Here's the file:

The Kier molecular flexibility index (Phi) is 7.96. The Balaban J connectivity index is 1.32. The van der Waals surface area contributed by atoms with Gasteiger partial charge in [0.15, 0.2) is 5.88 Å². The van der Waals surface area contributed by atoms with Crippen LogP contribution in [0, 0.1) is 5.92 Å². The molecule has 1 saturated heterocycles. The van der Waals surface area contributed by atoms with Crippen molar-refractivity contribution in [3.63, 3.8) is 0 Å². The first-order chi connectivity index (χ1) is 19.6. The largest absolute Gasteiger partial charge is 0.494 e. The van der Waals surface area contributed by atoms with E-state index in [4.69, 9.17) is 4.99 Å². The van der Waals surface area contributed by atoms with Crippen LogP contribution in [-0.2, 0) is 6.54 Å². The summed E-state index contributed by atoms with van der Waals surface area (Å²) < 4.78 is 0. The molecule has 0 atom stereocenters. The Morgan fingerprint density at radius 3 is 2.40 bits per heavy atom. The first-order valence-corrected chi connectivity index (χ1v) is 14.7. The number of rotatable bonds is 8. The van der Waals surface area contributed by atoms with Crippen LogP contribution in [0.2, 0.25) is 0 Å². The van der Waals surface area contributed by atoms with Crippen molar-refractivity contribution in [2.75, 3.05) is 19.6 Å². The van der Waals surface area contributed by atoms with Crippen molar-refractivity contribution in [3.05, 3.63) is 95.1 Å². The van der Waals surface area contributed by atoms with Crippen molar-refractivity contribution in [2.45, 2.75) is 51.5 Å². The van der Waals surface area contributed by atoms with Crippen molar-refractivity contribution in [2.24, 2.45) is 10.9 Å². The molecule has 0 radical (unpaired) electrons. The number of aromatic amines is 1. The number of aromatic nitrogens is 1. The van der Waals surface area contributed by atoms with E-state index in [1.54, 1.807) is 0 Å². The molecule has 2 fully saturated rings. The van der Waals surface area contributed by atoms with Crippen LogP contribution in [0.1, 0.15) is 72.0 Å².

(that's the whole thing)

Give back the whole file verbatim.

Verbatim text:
The Kier molecular flexibility index (Phi) is 7.96. The Balaban J connectivity index is 1.32. The van der Waals surface area contributed by atoms with Gasteiger partial charge in [0.15, 0.2) is 5.88 Å². The van der Waals surface area contributed by atoms with Crippen LogP contribution in [0, 0.1) is 5.92 Å². The molecule has 1 saturated heterocycles. The van der Waals surface area contributed by atoms with Crippen molar-refractivity contribution in [3.63, 3.8) is 0 Å². The first-order chi connectivity index (χ1) is 19.6. The largest absolute Gasteiger partial charge is 0.494 e. The van der Waals surface area contributed by atoms with E-state index in [4.69, 9.17) is 4.99 Å². The van der Waals surface area contributed by atoms with Crippen LogP contribution in [-0.2, 0) is 6.54 Å². The summed E-state index contributed by atoms with van der Waals surface area (Å²) < 4.78 is 0. The molecule has 0 atom stereocenters. The Morgan fingerprint density at radius 3 is 2.40 bits per heavy atom. The first-order valence-corrected chi connectivity index (χ1v) is 14.7. The number of rotatable bonds is 8. The van der Waals surface area contributed by atoms with Crippen LogP contribution in [0.2, 0.25) is 0 Å². The van der Waals surface area contributed by atoms with Crippen molar-refractivity contribution in [2.75, 3.05) is 19.6 Å². The van der Waals surface area contributed by atoms with Crippen molar-refractivity contribution in [3.05, 3.63) is 95.1 Å². The van der Waals surface area contributed by atoms with Crippen molar-refractivity contribution in [2.45, 2.75) is 51.5 Å². The van der Waals surface area contributed by atoms with Crippen molar-refractivity contribution in [2.24, 2.45) is 10.9 Å². The molecule has 0 radical (unpaired) electrons. The number of aromatic amines is 1. The number of aromatic nitrogens is 1. The van der Waals surface area contributed by atoms with E-state index in [1.54, 1.807) is 0 Å². The molecule has 2 fully saturated rings. The van der Waals surface area contributed by atoms with Crippen LogP contribution in [0.1, 0.15) is 72.0 Å².